Project X (1968)

Rating:

USA. 1968.

Crew

Director/Producer – William Castle, Screenplay – Edward Morris, Based on the Novel by Leslie P. Davies, Photography – Harold Stine, Music – Van Cleave, Photographic Effects – Paul K. Lerpae, Special Sequences – Hanna-Barbea Productions (Live-Action Director – Wally Burr, Producers – Joseph Barbera & William Hanna, Photography – Joseph Peach, Production Design – Alex Toth & Carl Urbano), Makeup Supervisor – Wally Westmore, Art Direction – Hal Pereira & Walter Tyler. Production Company – Paramount

Cast

Christopher George (Hagen Arnold), Greta Baldwin (Karen Summers), Henry Jones (Dr Crowther), Monte Markham (Gregory Gallea), Harold Gould (Colonel Holt), Phillip E. Pine (Dr Lee Craig), Lee Delano (Dr Tony Verity), Ivar Sonar (Colonel Cowen), Robert Cleaves (Dr George Tarvin), Sheila Bartold (Sybil Dennis), Key Luke (Sen Chiu)


Plot

The 22nd Century. Genetic researcher Hagen Arnold returns from a top secret mission to Sino-Asia. The last thing he says before he lapses into a coma is that there are ten days left. The military want to find out what he means and go to a group of scientists who come up with an ambitious scheme to probe Arnold’s mind. First they revive Arnold using memory recordings and then create an elaborate scenario where they convince him that he is Alan Fraser, a 20th Century man hiding out at a farmhouse while on the run following a bank robbery. These conditions are set up so they can then probe Arnold’s mind with holograms while he sleeps and retrieve the memories of his mission to Sino-Asia. However, Gregory Gallea, an agent from Sino-Asia, who is supposed to be dead, infiltrates the set-up, trying to warn Arnold he is in danger.


Project X, which should not be confused with Project X (1987), the Matthew Broderick-Helen Hunt vehicle about trained Air Force monkeys, or the non-genre teen party film Project X (2012), was a venture into science-fiction from producer-director William Castle. William Castle became famous in the late 1950s for films such as Macabre (1958), House on Haunted Hill (1959), The Tingler (1959), 13 Ghosts (1960) and Homicidal (1961), where he specialised in sensationalistic promotional gimmicks. By the time of Project X, Castle had abandoned such gimmicks and made this visit into the science-fiction genre – something he never did again, which, judging from the intriguing results, is a shame.

Project X has a way-out premise. There is an incredibly complex plot about involving – I am not sure if I entirely follow this – the attempt by 22nd Century scientists to probe a comatose man’s mind by creating a fake identity and placing him in a simulacrum of 20th Century Earth, all in order to try and create a situation that prompts him to dream of the information so they can retrieve it from his memory as they monitor him sleeping. There is considerable conceptual ambition to this – and about an equal degree of confusion. There are all manner of bizarre flips between reality and illusion, and a subplot akin to The Chairman (1969) involving a secret mission into China that are shot in trippy psychedelic visuals (courtesy of no less than Flintstones, Jetsons and Yogi Bear creators Hanna-Barbera). It gets even more complicated when a saboteur starts trying to infiltrate the simulation and the person at the centre of it starts manifesting latent psychic powers a la Forbidden Planet (1956). If it is never particularly clear what is going on – the conceptual juggle of ideas that William Castle manages to keep spinning in the air all at once is mind-boggling. It should be noted that a similar plot was also used in the stunning Dark City (1998).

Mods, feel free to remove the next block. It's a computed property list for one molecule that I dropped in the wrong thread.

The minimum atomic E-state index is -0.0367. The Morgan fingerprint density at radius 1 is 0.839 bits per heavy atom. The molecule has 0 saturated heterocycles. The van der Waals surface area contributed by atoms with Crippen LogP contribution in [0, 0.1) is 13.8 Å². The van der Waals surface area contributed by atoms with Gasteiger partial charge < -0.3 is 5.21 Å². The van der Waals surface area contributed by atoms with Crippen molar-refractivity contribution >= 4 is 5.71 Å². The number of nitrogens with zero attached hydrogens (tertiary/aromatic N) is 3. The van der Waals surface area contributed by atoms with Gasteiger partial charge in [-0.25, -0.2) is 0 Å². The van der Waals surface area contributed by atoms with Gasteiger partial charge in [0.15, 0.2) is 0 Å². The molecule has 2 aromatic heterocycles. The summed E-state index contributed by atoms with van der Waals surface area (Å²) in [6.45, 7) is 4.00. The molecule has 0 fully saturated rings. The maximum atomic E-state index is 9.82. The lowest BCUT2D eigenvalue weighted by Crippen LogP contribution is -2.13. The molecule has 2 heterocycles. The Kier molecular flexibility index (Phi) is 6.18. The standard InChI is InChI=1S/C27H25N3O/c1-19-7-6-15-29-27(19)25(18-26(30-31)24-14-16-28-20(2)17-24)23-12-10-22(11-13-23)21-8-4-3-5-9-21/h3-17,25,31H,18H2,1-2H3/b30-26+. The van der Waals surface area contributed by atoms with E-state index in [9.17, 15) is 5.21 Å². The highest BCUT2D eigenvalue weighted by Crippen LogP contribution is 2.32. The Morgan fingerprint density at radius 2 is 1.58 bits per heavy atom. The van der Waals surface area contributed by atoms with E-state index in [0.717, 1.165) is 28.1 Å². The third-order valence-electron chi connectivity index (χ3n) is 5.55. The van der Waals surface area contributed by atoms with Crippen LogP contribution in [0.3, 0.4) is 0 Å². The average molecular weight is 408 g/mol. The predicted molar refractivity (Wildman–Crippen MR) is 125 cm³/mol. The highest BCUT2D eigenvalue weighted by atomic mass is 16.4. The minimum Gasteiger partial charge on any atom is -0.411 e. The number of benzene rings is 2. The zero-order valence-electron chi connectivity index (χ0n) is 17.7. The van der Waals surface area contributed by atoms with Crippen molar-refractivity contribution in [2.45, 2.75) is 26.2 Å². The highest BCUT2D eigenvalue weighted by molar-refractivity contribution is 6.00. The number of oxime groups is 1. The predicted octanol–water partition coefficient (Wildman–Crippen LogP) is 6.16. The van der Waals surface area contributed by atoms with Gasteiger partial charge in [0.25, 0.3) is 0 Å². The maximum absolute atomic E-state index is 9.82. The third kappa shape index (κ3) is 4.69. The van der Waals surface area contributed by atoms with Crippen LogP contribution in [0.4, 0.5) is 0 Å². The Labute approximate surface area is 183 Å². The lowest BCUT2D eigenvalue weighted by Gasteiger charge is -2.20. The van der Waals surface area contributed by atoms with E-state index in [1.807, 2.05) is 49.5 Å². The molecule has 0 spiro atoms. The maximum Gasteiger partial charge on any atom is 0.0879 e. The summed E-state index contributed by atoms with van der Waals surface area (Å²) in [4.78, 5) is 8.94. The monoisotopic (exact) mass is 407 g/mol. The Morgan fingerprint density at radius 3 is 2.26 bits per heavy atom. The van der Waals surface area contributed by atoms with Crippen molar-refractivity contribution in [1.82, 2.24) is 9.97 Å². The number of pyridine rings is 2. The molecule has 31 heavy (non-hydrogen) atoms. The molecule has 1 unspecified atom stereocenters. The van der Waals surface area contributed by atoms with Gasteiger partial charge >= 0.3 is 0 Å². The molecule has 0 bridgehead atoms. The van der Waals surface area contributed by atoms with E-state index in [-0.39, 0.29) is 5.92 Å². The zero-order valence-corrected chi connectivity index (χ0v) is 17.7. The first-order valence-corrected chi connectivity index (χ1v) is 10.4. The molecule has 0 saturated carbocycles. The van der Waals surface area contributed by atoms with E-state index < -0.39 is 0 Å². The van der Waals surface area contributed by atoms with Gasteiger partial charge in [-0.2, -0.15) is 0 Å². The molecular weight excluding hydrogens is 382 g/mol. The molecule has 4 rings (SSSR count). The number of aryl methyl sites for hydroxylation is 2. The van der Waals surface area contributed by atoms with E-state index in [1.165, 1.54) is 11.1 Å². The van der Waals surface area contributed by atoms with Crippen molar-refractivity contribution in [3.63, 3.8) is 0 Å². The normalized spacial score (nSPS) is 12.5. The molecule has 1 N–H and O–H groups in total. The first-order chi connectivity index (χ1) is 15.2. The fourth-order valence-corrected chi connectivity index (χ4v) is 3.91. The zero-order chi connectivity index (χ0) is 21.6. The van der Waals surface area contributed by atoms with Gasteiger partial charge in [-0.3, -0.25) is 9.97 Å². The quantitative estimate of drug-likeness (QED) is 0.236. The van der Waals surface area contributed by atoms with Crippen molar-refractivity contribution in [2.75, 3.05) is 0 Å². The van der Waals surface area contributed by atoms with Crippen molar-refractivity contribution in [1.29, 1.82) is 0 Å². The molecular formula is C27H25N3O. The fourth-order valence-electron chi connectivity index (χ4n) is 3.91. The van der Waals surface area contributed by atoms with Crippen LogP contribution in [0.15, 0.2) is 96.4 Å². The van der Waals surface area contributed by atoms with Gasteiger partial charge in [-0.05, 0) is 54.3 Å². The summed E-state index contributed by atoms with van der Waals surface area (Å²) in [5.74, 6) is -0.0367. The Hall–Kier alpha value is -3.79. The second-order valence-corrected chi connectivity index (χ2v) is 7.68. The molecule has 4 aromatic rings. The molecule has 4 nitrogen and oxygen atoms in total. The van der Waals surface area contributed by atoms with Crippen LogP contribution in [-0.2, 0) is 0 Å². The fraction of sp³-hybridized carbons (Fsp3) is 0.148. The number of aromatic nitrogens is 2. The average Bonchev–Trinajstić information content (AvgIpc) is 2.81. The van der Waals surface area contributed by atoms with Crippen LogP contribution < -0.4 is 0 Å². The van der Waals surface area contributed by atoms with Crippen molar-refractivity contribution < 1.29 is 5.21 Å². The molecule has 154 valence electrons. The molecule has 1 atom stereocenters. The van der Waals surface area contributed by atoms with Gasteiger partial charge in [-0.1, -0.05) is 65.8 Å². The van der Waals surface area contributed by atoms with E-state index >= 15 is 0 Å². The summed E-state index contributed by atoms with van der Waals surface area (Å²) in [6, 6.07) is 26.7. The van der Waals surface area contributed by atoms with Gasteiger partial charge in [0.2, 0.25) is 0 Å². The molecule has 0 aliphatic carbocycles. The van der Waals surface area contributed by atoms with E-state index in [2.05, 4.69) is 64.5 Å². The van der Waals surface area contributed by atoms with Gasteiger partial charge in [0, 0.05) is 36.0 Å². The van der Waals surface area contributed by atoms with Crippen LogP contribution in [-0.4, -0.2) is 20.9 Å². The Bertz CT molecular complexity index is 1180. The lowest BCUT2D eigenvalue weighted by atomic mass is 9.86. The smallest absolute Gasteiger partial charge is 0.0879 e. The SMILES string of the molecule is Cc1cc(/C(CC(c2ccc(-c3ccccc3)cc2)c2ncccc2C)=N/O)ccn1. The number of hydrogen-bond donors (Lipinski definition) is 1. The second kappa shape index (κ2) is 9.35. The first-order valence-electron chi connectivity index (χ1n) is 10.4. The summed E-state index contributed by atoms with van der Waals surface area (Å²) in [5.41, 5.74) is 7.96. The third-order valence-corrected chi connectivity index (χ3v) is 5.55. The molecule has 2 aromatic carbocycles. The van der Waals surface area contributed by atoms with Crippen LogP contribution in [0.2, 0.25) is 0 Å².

The supposedly futuristic technology does leave a number of amusements to us three decades later. There is no concept of closed-circuit monitoring systems, rather people have a wall-sized one-way mirror built right next to Christopher George’s bed; the electrodes attached to his skull come with huge trails of cables; and nobody seems able to do something as simple as trace a phone call made to the house.

William Castle’s other films of genre note as producer-director are:– as director of Crime Doctor’s Manhunt (1945), the sixth in a series of Columbia crime thrillers, of which Castle directed several, featuring a forensicologist against a split-personalitied killer; the psycho-thriller Macabre (1958); House on Haunted Hill (1959); the classic The Tingler (1959), probably Castle’s best film; the haunted house film 13 Ghosts (1960); the psycho-thriller Homicidal (1961); Mr. Sardonicus (1961) about a man with his face caught in a grotesque frozen smile; the juvenile comedy Zotz! (1962) about a magical coin; the remake of The Old Dark House (1963) for Hammer; the Grand Guignol psycho-thriller Strait-Jacket (1964) with Joan Crawford; The Night Walker (1965), a psycho-thriller about a dream lover; the prank phonecall psycho-thriller I Saw What You Did (1965); the psycho-thriller Let’s Kill Uncle (1965); the ghost comedy The Spirit is Willing (1967); as producer of the classic occult film Rosemary’s Baby (1968); as producer of the anthology series Ghost Story (1972-3); Shanks (1974) with Marcel Marceau as a puppeteer who can resurrect the dead; and as producer of the firestarting insect film Bug! (1975).


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